Monday, May 13, 2013

How can a Thousand-year-old City Re-invent Herself?


I was born in Nordhausen, a city in the state of Thueringen (Thuringia) in Germany. When I lived there we always would refer to the Harz-Mountains which are north of the city.  I lived there when Nordhausen was part of the DDR or East-Germany.  My dad owned a Jewelry store which he had built based on his training as a watchmaker and his drive to be a business owner.  When in 1961, he was notified, that he would have to surrender his ownership to the state, he decided to close the doors himself, and leave his business as well as all other personal property, except for a few suitcases, behind.  With four children in tow he and my mother managed to bring us all safely through Berlin into the Western sector where we registered as refugees. 

 

For many years I had dreams, roaming around my hometown.  We had left quite suddenly, not telling anyone, leaving our friends and neighbors without a clue.  At the time I didn’t understand why we had to leave. Then on August 13, 1961, a wall was built in Berlin, which created a more permanent separation between the two countries. I could only be grateful to my parents to have the foresight to bring us to freedom and give us a better future.

 

In the meantime, I have gone back to Nordhausen several times.  First, I just wanted to see all familiar places, like the house we lived in, walk the well-known streets, and see the locations where we played.  I even could share some cherries from the garden my parents cultivated with my children.

 


Nordhausen is in many ways a significant city.  It was first mentioned in a document on May 13, 927.  A distinctive landmark is a Roland statue, which represents a middle-age knight and symbolizes freedom, power, and jurisdiction.  He is holding a sword in one hand and the coat of arms with a crowned black eagle in the other.  Since the statue was one of the few remaining landmarks surviving WWII, we celebrated in the 1950s each year the Roland with a parade.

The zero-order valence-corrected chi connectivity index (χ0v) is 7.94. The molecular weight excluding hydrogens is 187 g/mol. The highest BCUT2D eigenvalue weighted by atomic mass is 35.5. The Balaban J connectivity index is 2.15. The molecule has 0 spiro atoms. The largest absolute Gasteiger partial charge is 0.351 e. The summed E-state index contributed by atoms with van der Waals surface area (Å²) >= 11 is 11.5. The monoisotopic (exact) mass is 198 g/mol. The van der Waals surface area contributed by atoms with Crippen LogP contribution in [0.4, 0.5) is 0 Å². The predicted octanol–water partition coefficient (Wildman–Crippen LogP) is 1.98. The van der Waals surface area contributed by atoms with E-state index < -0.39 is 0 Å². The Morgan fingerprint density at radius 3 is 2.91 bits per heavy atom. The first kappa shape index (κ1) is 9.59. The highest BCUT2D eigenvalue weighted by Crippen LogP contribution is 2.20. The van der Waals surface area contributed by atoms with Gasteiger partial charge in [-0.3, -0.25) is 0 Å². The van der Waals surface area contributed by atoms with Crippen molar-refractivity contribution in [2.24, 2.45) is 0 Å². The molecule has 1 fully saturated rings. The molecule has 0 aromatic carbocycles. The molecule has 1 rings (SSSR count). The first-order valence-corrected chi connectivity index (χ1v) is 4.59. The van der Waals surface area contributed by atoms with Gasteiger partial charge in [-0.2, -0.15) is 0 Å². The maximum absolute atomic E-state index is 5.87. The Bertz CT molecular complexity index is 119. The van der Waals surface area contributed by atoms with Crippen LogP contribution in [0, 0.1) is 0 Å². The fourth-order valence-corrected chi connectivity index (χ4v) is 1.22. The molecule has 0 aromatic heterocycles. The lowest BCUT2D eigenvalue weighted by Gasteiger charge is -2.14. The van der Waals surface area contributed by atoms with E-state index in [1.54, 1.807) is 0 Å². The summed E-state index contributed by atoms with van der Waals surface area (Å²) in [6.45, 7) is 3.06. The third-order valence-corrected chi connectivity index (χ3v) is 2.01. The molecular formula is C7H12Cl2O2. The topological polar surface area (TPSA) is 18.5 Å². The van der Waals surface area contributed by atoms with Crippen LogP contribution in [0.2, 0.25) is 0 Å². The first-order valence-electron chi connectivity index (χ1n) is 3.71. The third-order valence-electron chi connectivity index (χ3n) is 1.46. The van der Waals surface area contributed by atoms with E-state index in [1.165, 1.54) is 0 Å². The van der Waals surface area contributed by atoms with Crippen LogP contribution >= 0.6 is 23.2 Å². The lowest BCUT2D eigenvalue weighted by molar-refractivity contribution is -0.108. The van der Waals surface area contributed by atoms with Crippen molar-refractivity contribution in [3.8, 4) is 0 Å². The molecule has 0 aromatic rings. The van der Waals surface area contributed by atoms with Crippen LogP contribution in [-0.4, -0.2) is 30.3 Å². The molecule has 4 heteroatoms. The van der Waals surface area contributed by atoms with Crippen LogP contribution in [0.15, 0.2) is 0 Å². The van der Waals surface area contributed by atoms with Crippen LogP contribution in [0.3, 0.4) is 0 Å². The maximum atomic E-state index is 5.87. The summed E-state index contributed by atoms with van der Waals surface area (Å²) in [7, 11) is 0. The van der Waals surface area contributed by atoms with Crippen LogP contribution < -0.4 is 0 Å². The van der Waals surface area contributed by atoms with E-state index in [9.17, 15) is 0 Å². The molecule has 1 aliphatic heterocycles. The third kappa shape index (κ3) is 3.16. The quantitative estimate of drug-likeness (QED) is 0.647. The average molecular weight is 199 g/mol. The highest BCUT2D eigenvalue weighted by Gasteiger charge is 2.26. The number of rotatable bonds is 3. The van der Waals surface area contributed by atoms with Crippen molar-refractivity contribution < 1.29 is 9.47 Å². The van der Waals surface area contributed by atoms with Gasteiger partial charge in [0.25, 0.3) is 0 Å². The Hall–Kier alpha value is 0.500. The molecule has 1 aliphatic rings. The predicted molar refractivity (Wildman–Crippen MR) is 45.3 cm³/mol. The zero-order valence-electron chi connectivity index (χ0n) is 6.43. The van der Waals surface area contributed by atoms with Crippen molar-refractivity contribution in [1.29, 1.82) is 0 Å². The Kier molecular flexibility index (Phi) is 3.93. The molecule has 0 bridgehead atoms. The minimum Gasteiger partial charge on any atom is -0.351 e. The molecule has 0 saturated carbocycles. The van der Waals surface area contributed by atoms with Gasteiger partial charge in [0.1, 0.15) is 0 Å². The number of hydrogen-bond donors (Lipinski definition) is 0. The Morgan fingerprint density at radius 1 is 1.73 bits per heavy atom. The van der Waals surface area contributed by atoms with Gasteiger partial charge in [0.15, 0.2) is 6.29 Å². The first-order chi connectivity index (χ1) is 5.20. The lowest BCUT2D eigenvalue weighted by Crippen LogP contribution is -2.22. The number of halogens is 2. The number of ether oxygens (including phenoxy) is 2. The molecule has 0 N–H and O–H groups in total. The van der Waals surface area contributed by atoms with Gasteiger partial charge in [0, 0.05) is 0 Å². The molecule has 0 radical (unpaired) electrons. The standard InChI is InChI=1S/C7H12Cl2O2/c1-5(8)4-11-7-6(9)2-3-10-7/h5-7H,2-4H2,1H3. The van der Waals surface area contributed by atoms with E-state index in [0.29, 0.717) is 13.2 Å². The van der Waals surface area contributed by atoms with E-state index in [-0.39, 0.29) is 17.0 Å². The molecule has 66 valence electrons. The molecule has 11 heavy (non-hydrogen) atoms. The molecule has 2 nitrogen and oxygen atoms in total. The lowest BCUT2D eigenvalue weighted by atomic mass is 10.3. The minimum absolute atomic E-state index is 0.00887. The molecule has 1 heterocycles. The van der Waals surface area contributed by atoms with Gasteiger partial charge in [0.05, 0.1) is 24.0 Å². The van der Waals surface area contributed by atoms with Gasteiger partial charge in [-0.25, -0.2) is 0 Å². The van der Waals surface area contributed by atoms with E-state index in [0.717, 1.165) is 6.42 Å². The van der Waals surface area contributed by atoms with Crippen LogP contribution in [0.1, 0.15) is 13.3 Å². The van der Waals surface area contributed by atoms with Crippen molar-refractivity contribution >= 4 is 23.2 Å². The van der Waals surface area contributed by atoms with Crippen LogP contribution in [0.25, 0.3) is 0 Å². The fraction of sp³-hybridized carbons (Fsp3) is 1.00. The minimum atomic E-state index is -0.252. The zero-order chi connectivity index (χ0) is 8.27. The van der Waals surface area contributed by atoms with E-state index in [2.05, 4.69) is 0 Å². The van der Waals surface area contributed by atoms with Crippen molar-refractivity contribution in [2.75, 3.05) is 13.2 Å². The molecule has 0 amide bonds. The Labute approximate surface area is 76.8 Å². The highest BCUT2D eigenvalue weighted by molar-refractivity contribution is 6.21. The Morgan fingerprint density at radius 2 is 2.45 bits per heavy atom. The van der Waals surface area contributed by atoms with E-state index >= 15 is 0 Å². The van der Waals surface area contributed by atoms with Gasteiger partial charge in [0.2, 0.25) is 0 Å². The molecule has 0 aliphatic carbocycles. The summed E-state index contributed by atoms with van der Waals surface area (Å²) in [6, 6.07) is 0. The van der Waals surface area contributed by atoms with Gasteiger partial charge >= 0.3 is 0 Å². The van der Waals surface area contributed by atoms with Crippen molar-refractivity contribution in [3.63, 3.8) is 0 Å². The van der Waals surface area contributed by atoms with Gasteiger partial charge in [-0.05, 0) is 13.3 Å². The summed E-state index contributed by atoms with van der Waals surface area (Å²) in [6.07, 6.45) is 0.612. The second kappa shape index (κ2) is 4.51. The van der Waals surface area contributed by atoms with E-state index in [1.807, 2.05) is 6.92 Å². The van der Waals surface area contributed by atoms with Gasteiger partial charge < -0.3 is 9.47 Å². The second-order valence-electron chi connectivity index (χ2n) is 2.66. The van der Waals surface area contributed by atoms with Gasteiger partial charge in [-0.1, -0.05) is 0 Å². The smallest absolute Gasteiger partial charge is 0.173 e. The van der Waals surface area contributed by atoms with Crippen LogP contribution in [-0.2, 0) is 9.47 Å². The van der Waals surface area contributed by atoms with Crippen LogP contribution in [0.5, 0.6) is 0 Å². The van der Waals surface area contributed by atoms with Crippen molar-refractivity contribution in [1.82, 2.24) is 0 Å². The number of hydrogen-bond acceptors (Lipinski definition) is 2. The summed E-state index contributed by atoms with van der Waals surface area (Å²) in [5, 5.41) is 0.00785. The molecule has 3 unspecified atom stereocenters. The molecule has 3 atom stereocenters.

Nordhausen was over many hundred years an important economic region of the South-Harz Mountain.  The city experienced many devastating catastrophes including fires, famines, and the difficult years of the plague. None of them were as bad as the damage of the bombing at the end of WWII.  With the destruction of 85% of the city the whole city image was changed.  Not until the re-unification of Germany in 1989 came the city to new life.  In 2004 Nordhausen became the center of the “2nd Thüringer Landesgartenschau.”  Through this event Nordhausen was transformed into its new glory with flowers, landscaping and restoring many of the old ruins into beautiful works of art.
 

 

Nordhausen was once known for its tobacco industry, especially chewing tobacco. It is still famous for the distilled spirit “Nordhäuser Doppelkorn” which is made from fermented rye, containing more than 37% alcohol. 
 

Nordhausen has one other secret: during WWII it became the center of the V-2 rocket production.  In the nearby underground tunnels of the Kohnstein the Nazis used slave laborers and prisoners to build their defense.  Statistics mention that during the last years of the war 60,000 prisoners from over 21 nations were working day and night underground of Mittelbau-Dora in the tunnels never seeing daylight.  About one third of these captives were either killed or died of malnutrition and the work circumstances.  Some of these laborers came from other concentration camps to speed up the production and to replace the dying.  Today, the former crematorium is the center of the museum for the Mittelbau-Dora Concentration Camp.


 

I believe that the city had to pay a high price for the atrocities happening before their very eyes (maybe hidden in the underground of the Kohnstein Hills).  To restore this, the city faced not only the bombings of WWII but also 40 years (from 1949-1989) under the East-German regime. 

 

When I met my class mates at the class reunion on May 4, 2013, I became very inspired that I saw people who were not only survivors but even at their advanced age believed in their city.  They were people who still had spunk and were proud to have lived through it all by reinventing themselves many times, by adjusting to new work environments, different ownerships, and even retraining in a different branch of occupation.  They didn’t take anything for granted but rather were willing to work hard and to roll up their sleeves many times, just like their parents did after their city was destroyed.

 

Even though I didn’t live there for the past 52 years, I feel like I have taken away the same willing spirit in me.  We sure can never forget where we came from. 

 
 

1 comment:

Yusun Abrahams said...

I'd love to go back to Nordhausen again sometime. I'm glad you had the opportunity to go to your class reunion and visit your hometown.